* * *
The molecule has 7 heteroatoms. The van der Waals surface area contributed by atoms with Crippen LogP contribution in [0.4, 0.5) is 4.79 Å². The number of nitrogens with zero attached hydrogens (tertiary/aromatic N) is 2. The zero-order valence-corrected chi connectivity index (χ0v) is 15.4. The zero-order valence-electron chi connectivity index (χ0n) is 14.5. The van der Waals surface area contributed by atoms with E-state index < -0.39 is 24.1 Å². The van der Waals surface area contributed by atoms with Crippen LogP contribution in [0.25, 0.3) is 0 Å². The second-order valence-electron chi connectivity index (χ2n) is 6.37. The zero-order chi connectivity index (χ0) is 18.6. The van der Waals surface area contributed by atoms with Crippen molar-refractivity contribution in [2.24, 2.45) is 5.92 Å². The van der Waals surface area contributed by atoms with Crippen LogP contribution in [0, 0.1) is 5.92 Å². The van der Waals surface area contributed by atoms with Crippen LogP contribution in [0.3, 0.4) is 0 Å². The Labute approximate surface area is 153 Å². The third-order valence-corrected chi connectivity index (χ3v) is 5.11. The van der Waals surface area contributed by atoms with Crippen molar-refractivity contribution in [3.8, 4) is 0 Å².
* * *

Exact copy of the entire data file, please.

The molecule has 7 heteroatoms. The van der Waals surface area contributed by atoms with Crippen LogP contribution in [0.4, 0.5) is 4.79 Å². The number of nitrogens with zero attached hydrogens (tertiary/aromatic N) is 2. The zero-order valence-corrected chi connectivity index (χ0v) is 15.4. The zero-order valence-electron chi connectivity index (χ0n) is 14.5. The van der Waals surface area contributed by atoms with E-state index < -0.39 is 24.1 Å². The van der Waals surface area contributed by atoms with Crippen LogP contribution in [0.25, 0.3) is 0 Å². The second-order valence-electron chi connectivity index (χ2n) is 6.37. The zero-order chi connectivity index (χ0) is 18.6. The van der Waals surface area contributed by atoms with Crippen molar-refractivity contribution in [2.24, 2.45) is 5.92 Å². The van der Waals surface area contributed by atoms with Crippen LogP contribution in [0, 0.1) is 5.92 Å². The van der Waals surface area contributed by atoms with Crippen LogP contribution in [0.3, 0.4) is 0 Å². The Labute approximate surface area is 153 Å². The third-order valence-corrected chi connectivity index (χ3v) is 5.11. The van der Waals surface area contributed by atoms with Crippen molar-refractivity contribution in [3.8, 4) is 0 Å².